Friday, November 23, 2012


"All my friends are trying to make me paranoid, but I'm onto them, and I'm not going to let them!" -- a college buddy.

(This compulsion to write can be really annoying, especially on an overfull stomach.)

Bob Owens's PJ Media series ridiculing the persons portrayed in NatGeo's "Doomsday Preppers" series has drawn sharp criticism, and some condemnations, from his commenters. I shan't speculate on how many of those commenters are themselves preparationists -- "preppers." But I do find it amusing how near to absolute the commenters' verdicts are against Owens's supercilious snarkery.

I should mention, in the interests of full disclosure, that:

  1. I'm closer to agreement with the commenters than to Owens on this subject;
  2. In some sense, I, too, am a "prepper," as you might deduce from the following discourse.

An article such as Owens's leaves me thinking about an old semi-humorous quip:

What if the purpose of your life is merely to serve as a warning to others?

It's not impossible -- and it should give pause to anyone who's tempted to make a single, barely possible future calamity the focus of his existence.

That having been said, being reasonably well prepared for certain kinds of disturbances and dislocations -- events that, while not certain to occur, are both more than barely possible and foreseeably destructive -- is difficult to criticize. Let's consider a single example: an acceleration of inflation, caused by the Obama Administration's ceaseless borrowing and spending.

When inflation hovers around the 2% to 3% level, few people give it much thought. The pot is being heated slowly enough that the frog won't become alarmed and jump out. But as we who experienced it remember from the Carter inflation, when it rises to 7% or more, the effects are sufficiently compressed in time that Americans will react specifically to it:

  • Some will go on credit binges;
  • Some will spend their deteriorating dollars at once;
  • Some will begin to speculate in the equities market;
  • Some will belatedly buy hard assets that have a chance of keeping up with the inflation;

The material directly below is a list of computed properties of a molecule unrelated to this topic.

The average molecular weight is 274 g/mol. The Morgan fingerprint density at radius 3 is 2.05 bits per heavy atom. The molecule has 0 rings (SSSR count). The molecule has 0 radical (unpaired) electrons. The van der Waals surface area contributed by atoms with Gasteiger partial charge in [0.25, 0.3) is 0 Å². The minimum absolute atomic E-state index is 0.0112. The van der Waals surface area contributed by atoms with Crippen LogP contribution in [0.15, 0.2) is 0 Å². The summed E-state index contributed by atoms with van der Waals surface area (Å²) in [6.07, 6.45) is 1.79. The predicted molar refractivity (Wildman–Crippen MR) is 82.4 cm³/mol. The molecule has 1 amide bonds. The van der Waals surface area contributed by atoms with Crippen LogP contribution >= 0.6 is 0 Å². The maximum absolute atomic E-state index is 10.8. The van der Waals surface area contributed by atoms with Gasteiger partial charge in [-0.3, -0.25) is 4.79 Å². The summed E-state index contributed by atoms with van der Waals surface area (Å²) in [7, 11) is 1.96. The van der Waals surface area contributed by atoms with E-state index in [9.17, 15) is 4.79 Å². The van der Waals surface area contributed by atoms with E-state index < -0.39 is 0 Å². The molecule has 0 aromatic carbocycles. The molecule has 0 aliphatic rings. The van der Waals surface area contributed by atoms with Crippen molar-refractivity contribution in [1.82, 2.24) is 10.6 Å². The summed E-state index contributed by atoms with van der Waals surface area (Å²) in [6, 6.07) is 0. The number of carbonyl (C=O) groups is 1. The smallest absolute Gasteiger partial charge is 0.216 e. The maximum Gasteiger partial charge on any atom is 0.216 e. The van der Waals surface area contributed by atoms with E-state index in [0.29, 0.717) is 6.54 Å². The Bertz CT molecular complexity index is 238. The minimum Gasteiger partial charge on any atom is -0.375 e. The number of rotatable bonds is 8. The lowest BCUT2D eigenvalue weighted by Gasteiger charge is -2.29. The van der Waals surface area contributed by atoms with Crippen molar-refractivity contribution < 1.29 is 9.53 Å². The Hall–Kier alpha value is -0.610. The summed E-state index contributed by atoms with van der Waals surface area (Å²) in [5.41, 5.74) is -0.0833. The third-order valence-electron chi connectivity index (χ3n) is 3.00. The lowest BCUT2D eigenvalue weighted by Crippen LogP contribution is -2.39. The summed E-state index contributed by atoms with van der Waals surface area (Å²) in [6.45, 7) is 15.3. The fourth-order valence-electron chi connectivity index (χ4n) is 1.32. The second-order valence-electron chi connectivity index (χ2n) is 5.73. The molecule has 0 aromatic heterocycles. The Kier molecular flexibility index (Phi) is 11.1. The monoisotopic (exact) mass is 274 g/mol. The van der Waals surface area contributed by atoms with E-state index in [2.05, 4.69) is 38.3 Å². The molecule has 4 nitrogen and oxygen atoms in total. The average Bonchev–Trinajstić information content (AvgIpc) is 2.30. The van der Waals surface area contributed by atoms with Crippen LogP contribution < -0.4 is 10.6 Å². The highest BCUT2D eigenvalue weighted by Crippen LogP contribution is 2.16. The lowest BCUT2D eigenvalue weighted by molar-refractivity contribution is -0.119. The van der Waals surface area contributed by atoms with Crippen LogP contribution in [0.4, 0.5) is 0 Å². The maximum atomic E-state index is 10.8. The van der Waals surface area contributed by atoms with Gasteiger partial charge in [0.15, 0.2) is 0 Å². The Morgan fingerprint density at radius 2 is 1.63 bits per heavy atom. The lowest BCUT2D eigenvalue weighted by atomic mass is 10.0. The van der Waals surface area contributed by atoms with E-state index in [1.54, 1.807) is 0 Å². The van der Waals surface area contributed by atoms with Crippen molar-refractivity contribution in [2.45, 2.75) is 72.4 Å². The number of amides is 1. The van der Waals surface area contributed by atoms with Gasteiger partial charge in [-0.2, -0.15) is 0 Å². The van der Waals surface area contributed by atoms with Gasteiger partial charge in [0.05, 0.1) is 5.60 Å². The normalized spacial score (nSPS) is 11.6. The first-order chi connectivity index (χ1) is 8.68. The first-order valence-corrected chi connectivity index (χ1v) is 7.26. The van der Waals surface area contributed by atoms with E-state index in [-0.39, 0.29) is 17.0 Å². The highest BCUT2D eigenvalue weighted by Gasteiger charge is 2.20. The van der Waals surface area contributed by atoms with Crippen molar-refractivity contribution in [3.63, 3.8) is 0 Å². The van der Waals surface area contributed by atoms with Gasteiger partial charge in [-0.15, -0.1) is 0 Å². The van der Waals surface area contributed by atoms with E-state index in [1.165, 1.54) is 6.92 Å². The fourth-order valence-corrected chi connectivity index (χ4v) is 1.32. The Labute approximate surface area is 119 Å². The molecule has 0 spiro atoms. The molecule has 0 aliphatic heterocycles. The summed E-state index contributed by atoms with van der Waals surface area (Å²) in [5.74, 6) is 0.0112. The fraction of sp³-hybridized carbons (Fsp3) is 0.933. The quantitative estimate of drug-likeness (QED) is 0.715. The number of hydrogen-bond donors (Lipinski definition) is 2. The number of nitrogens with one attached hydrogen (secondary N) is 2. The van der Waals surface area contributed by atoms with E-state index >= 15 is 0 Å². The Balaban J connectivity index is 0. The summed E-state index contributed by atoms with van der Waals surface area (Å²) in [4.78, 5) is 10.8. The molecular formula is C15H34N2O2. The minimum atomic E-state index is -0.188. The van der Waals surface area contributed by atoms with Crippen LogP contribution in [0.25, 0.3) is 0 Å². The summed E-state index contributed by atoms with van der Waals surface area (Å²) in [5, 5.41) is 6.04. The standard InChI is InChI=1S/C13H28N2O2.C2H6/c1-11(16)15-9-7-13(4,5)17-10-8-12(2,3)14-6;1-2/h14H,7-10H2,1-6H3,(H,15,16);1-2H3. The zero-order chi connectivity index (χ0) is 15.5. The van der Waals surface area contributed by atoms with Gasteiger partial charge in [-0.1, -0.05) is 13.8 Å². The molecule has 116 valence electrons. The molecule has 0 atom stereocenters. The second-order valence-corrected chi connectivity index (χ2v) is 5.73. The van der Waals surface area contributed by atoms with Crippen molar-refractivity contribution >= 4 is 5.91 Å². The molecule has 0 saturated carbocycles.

• Some will do all the above, and perhaps more.
Now, at this juncture in history, we can foresee that at some difficult-to-predict point in the near to intermediate future, there's likely to be a sharp -- perhaps even convulsive -- increase in the prices of consumer goods. The huge cash balances in the accounts of major American financial institutions seem to me to guarantee it. Is it a lead-pipe-cinch, bet-the mortgage-money certainty? Not quite, but it's beginning to look much more likely than not. He who reads the tea leaves this way has only two plausible reactions:
  • "Well, there's nothing I can do about it. Besides, there's still a chance it won't happen."
  • "I'd better brace for impact as best I can."

The more probable one thinks that future convulsive surge in prices, the more likely he is to adopt the second attitude. He'll put an appreciable fraction of his savings into precious metals. He'll eschew credit exposure, particularly to variable-rate obligations. He might build himself a pantry and stock it with nonperishables, to hedge against the possibility that the supports of life might become hard to get at any price. He will become, in the broad sense of the term, a "prepper." Those who differ with him about the likelihood of the financial upheaval he foresees will deem him a bit silly about it, perhaps even mentally unbalanced. Probabilities being what they are, the disagreement won't be resolvable by argument.

The whole thing is about probabilities. Just how likely is that inflationary surge? Opinions vary widely -- and those at one end of the distribution consider those at the other end paranoid or imprudent. This is the attitude I take toward preparationism. I can't predict the future with absolute certainty; I can only try to assess the probabilities from what I can see, and from my knowledge of history. So I shan't attempt to prepare for a global nuclear war, but I most certainly will brace myself and my family against calamities that seem to be likely enough to be worth some effort and expense: accelerating inflation; a rise in racial violence and gang-related predation; sharply reduced availability of medical services; consumption quotas or price controls on oil, gas, and electric power; and the too-awful-to-contemplate possibility that the NHL might never have another season.

I'd consider anyone who fails to take the appropriate measures against those developments excessively optimistic about the American future. I don't trouble myself about what they might think of me.

But let's put a somewhat sharper focus on that NatGeo series and the persons it chooses for its subjects. I must admit that those folks do strike me as unbalanced, in the strict sense of the word: that is, they're putting the lion's share of their efforts and assets into bracing for calamities that seem highly improbable. What is NatGeo's aim in spotlighting such persons?

It could just be about entertainment. We do like to laugh, and when the object of laughter is someone to whom we can feel superior for some reason, it adds an edge that many people enjoy greatly.